How can digital data collection lead you and your project to success?
October 13, 2020
October 13, 2020
Using the right technology to properly manage data will save your project time and money. Here’s how.
The COVID-19 pandemic has uncovered a myriad of underlying challenges in our communities. From poor contact tracing methodologies to slow testing technologies, we have learned many lessons in dealing with the deadly coronavirus. One of the most important lessons? The need for timely, accurate, and reliable data.
As the pandemic has shown, we could have been much more effective in our battle to stop the spread if we had the proper data to do so. Opportunities to flatten the curve were lost—partly because we did not have the knowledge and the tools in place to accomplish it.
The need for reliable data is not a new concept—everything functions better when we have the resources to fully comprehend what we are examining. The same is true when it comes to engineering and design: Projects are more likely to run into trouble if we do not have accurate data throughout the project life cycle. Ultimately, this translates into time, money, and effort lost—and our job is to optimize these assets for our clients.
So what can we do? By leveraging technology that allows us to collect and share reliable information in a more timely and interactive manner, we can address the challenge of data collection and management.
Simply put, digital data collection refers to our ability to amass, analyze, and share data via electronic technologies such as tablet computers or smartphones. Before digital data collection, we used pen and paper to record information gathered in the field. While this method got us through generations of project work, it led to many mistakes.
In fact, studies show that approximately 50% of all project errors originate in the field. If we can resolve this, we can offer our clients a unique value proposition that will help them to complete their projects more effectively. Plus, we can directly contribute to improving the health and well-being of our field practitioners by providing them with tools to perform work more safely!
Through our environmental project framework, we use digital data collection to help execute many types of projects. From soil remediation, to spill response on oil and gas pipelines, to hydrogeological studies, our Digital Practice team has the opportunity to work with many disciplines—and digital data collection can help them all. But how?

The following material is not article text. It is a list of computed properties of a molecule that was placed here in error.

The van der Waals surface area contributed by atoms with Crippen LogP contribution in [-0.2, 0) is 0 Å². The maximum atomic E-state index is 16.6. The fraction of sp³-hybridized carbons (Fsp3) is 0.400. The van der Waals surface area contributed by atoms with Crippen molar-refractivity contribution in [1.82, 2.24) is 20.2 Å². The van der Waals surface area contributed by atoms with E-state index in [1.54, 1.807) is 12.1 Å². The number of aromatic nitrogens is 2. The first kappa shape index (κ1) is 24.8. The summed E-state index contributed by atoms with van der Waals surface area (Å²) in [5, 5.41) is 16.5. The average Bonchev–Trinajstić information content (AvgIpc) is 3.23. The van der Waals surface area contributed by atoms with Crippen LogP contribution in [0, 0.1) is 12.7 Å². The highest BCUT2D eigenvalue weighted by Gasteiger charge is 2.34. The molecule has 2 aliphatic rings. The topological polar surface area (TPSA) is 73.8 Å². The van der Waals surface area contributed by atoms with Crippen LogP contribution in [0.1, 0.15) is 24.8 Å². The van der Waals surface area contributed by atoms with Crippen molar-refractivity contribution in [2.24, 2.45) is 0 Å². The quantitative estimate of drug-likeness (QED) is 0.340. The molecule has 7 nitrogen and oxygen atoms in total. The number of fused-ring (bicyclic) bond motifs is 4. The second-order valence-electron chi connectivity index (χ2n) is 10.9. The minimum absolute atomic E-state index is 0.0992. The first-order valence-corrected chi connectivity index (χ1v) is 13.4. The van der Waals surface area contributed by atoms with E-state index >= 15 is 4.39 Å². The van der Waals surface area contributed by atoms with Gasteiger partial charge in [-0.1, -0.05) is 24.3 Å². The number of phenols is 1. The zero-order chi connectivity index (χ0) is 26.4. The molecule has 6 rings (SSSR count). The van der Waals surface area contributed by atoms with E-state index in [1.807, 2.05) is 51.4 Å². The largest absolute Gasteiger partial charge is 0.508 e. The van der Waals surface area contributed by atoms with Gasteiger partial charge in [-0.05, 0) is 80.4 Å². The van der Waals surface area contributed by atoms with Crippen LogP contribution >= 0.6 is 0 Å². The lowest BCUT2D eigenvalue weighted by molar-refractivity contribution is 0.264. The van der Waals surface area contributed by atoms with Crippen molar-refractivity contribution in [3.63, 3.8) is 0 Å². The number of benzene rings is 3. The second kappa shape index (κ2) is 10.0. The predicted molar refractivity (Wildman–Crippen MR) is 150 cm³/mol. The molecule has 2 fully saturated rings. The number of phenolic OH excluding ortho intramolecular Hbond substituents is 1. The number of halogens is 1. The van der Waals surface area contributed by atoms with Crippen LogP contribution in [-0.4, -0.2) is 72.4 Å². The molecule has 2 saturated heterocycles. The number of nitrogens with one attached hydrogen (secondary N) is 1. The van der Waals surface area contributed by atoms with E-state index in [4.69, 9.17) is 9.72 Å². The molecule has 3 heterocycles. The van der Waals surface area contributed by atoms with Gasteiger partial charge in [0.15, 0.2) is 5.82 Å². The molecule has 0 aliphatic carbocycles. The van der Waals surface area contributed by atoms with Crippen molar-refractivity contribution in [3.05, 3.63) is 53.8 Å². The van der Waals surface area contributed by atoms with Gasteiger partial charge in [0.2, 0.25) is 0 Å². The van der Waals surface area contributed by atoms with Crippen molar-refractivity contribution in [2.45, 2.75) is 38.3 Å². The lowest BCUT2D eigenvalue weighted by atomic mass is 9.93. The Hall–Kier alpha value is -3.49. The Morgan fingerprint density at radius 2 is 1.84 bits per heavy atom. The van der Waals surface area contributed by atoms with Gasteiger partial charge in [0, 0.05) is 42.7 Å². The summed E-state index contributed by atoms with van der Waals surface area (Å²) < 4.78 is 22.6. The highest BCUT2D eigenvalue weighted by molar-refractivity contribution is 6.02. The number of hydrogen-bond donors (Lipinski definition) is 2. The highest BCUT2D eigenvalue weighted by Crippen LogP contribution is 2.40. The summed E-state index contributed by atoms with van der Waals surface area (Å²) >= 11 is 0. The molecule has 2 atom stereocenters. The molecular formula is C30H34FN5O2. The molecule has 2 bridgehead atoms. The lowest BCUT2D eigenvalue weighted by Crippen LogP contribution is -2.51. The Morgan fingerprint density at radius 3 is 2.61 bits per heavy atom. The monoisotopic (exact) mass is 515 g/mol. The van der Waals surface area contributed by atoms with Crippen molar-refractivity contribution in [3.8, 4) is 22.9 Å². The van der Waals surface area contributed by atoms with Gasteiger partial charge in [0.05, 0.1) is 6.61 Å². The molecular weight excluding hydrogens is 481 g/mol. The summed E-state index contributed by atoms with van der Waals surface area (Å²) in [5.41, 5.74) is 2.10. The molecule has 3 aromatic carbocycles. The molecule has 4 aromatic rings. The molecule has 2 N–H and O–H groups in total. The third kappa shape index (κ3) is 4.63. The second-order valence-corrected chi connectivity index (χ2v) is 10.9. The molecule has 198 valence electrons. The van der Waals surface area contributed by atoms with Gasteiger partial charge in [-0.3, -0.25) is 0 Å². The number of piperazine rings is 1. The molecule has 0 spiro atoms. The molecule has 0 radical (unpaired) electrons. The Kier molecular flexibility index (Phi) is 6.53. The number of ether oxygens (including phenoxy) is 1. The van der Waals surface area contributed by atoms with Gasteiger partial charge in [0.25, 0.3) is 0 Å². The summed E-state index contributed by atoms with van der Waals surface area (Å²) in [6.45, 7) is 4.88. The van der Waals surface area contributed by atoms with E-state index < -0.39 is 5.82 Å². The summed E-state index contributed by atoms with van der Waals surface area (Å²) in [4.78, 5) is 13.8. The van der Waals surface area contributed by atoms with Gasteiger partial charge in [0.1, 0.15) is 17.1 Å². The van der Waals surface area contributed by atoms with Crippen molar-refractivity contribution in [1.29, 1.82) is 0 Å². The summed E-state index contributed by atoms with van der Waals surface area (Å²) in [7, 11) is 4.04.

Our experts have a variety of tools and technologies at their disposal that promote effective—and efficient—data collection.
As I outlined above, digital data collection brings several benefits to our clients and our project teams. It provides more accurate information. It saves time and money. And ultimately, it helps us execute projects better. We are always working on ways to improve on how we collect data.
Our experts have a variety of tools and technologies at their disposal that promote effective—and efficient—data collection. From quick and easy electronic forms to interactive analytical technologies, we can find the right tool for you. Here are a few:
There are two key steps to implementing digital data collection technology: Using it and knowing how to use it. It’s not just about finding the tools—it’s about finding the right tools and understanding how to use them to meet your project needs. You can have all the tools at your disposal, but if you do not apply them correctly, they are essentially worthless. To make sure you are collecting data properly, you need to ask yourself the following questions:
Moving forward, take a step back before you begin your project work to understand the data you will be collecting and the logistics of accomplishing that. Finding the right tools and applying those tools correctly is key to any project’s success.
One of the most important parts of this process is planning to use the right technology for the project—not planning the project for the technology you want to use. This is why understanding your end goal at the very beginning is essential. Similarly, you need to pick the right team for the project, not the right project for the team. Unfortunately, there are still many practitioners that have not embraced new technology, and this only hinders project teams that are trying to implement it. Make sure everyone is on the same page and plan your team accordingly.
It’s important to take the time to reflect upon how you can improve and optimize your methods of data collection. Think about where your project is right now. Where can it go with the right tools? How can you make things more efficient? Digital data collection is no longer the future. It is our present, and it is time to move forward!